Our popular video series for students, educators, and parents returns with an exciting lineup from January to June.

I am finally back in Bangladesh after a pandemic hiatus. I need to repair precision GPSs that failed over the last few years. They are measuring tectonic movements for earthquake hazard and land subsidence, which exacerbates sea level rise.

Undergraduates from Columbia will be able to serve as research assistants on projects related to sustainable development and the environment.

The Earth Institute is offering undergraduate, graduate and PhD students with opportunities to intern in various departments and research centers.

Thwaites Glacier, dubbed Antarctica’s ‘doomsday glacier,’ has been predicted to undergo dramatic changes, with its ice shelf likely to break apart in as little as five years.

It was long accepted that the Vikings were the first people to settle the Faroe Islands, around 850 A.D. until traces of earlier occupation were announced in 2013. But not everyone was convinced. New probes of lake sediments clinch the case that others were there first.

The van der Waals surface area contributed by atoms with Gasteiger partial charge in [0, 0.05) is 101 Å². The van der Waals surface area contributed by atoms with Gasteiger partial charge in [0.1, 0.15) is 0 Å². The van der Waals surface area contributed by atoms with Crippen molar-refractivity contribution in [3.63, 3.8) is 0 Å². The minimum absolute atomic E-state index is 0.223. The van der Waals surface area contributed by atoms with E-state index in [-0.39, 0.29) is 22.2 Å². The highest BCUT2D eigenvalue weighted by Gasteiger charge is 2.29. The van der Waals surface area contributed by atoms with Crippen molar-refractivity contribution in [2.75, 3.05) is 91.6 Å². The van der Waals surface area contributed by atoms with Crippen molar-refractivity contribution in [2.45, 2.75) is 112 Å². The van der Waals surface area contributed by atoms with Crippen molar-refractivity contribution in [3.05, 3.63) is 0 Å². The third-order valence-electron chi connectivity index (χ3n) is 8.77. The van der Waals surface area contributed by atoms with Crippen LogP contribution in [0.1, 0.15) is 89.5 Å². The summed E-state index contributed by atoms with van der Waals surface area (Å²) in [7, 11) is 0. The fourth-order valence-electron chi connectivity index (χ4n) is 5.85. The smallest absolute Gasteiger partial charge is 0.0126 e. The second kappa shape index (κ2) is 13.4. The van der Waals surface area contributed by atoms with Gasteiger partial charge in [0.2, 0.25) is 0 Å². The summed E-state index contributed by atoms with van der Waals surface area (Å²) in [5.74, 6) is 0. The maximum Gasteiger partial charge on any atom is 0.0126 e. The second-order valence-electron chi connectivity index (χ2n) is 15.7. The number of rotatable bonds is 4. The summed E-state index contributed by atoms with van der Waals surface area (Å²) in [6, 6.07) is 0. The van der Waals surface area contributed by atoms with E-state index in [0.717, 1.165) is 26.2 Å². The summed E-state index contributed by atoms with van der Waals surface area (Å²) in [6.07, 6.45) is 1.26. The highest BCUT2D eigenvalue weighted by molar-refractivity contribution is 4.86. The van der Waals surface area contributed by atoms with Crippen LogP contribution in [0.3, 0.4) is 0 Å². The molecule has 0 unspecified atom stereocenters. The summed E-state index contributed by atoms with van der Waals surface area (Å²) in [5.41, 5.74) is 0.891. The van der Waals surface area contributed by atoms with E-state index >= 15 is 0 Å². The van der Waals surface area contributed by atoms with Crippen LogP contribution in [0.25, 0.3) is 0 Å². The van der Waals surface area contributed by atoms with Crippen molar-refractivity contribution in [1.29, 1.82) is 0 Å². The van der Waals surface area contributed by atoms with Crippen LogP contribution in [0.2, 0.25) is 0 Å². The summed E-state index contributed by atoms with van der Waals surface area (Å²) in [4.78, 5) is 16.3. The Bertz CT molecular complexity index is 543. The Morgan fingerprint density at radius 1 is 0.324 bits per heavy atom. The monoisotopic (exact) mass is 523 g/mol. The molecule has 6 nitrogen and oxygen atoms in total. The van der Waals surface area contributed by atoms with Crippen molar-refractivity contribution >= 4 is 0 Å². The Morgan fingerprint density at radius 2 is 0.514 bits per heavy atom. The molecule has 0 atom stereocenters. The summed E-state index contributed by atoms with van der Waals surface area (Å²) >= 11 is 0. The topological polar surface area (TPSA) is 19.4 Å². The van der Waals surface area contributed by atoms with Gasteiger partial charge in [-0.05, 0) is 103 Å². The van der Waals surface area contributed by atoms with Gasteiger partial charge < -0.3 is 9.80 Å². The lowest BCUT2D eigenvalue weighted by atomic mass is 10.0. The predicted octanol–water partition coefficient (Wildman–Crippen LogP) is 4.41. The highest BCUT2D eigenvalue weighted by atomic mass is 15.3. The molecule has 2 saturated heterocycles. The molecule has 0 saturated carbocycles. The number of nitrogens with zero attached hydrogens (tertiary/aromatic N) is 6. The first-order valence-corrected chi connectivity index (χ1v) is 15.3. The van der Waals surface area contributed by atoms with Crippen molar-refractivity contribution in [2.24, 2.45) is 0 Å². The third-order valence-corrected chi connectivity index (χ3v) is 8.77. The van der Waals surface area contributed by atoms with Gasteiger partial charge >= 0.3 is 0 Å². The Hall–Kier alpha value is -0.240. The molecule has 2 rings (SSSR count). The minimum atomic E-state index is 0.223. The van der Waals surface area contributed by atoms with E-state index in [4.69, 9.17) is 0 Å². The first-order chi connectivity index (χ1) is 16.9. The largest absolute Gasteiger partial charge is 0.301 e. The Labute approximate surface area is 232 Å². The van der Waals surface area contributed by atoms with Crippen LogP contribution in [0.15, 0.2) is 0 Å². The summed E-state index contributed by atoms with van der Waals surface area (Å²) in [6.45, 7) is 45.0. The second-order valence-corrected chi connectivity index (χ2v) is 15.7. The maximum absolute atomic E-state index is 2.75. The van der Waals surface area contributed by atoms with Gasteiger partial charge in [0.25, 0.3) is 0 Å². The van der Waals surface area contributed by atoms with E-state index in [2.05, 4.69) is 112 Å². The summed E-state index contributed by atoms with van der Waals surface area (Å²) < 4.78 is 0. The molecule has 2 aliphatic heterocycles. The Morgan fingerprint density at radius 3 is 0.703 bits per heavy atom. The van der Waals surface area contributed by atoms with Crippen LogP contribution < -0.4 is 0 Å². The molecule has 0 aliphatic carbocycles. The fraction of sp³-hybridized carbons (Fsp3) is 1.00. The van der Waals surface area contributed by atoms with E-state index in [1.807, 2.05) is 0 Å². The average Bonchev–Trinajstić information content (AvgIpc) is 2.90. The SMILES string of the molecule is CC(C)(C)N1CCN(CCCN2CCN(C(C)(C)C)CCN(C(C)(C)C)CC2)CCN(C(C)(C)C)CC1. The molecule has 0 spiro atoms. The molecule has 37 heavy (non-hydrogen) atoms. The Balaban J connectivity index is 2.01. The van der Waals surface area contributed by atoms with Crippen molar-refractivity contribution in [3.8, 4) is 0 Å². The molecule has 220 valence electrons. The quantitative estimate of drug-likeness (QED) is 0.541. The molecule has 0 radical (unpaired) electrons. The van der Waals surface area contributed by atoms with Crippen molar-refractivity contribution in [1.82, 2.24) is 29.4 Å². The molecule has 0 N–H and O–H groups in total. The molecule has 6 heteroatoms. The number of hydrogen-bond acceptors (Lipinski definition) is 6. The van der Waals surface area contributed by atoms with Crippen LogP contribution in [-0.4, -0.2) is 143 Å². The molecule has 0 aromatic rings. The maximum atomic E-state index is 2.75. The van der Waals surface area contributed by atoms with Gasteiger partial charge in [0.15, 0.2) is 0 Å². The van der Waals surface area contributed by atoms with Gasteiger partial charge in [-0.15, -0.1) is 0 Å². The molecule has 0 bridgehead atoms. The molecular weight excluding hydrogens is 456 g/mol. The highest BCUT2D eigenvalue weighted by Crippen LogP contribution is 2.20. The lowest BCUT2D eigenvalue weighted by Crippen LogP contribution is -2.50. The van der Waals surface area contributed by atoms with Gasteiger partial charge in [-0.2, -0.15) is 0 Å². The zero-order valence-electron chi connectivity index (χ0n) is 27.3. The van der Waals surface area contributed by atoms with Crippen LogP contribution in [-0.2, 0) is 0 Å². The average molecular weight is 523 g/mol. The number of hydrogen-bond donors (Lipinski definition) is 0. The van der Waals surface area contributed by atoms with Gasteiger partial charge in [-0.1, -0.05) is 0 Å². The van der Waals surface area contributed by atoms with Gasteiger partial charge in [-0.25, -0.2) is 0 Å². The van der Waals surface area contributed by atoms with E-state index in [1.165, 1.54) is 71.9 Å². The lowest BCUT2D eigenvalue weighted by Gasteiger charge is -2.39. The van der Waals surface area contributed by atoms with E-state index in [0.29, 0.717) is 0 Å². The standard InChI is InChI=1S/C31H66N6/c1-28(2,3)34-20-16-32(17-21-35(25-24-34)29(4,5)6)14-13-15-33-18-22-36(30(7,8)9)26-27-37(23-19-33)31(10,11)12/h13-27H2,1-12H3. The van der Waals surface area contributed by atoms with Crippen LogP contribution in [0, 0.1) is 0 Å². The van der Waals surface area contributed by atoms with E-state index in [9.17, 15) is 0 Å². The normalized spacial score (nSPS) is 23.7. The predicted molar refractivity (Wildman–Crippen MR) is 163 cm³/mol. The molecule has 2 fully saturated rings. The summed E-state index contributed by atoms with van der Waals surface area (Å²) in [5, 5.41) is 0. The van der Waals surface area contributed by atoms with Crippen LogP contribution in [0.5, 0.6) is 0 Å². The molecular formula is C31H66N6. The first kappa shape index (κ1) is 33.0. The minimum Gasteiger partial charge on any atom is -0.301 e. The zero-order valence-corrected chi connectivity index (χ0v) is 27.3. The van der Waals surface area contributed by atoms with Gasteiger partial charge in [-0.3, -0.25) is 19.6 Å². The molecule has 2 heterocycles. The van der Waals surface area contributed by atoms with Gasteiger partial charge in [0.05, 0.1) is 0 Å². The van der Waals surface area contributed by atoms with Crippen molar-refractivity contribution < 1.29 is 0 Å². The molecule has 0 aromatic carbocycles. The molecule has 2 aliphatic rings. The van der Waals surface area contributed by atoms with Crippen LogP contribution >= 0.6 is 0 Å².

The continent’s western ice sheet turns out to once have been much bigger than previously thought. This implies that the now smaller version could waste quickly.

Natural hazards expert Chiara Lepore explains some of the factors that contributed to making the outbreak uncommonly dangerous.

A laboratory experiment found that as CO2 solidified, it caused the rock around it to crack. In real reservoirs, this process could open up space to pump in more CO2.

A guide to some of the most provocative talks at the world’s largest gathering of earth and space scientists.

A recent study provides a rough timeline, but there’s still time to save them if we cut our carbon emissions.

These baseball-style cards highlight a few of our amazing scientists, and can now be downloaded for free.

The research project, dubbed SWAIS 2C, will investigate the sensitivity of the West Antarctic Ice Sheet to global warming of 2 degrees Centigrade.

In 2020, mortality rates climbed in most of the world, but dropped in the Bangladeshi countryside, for reasons that are still unknown.

Will overshooting 1.5°C of warming push us over climate tipping points, triggering irreversible and abrupt changes?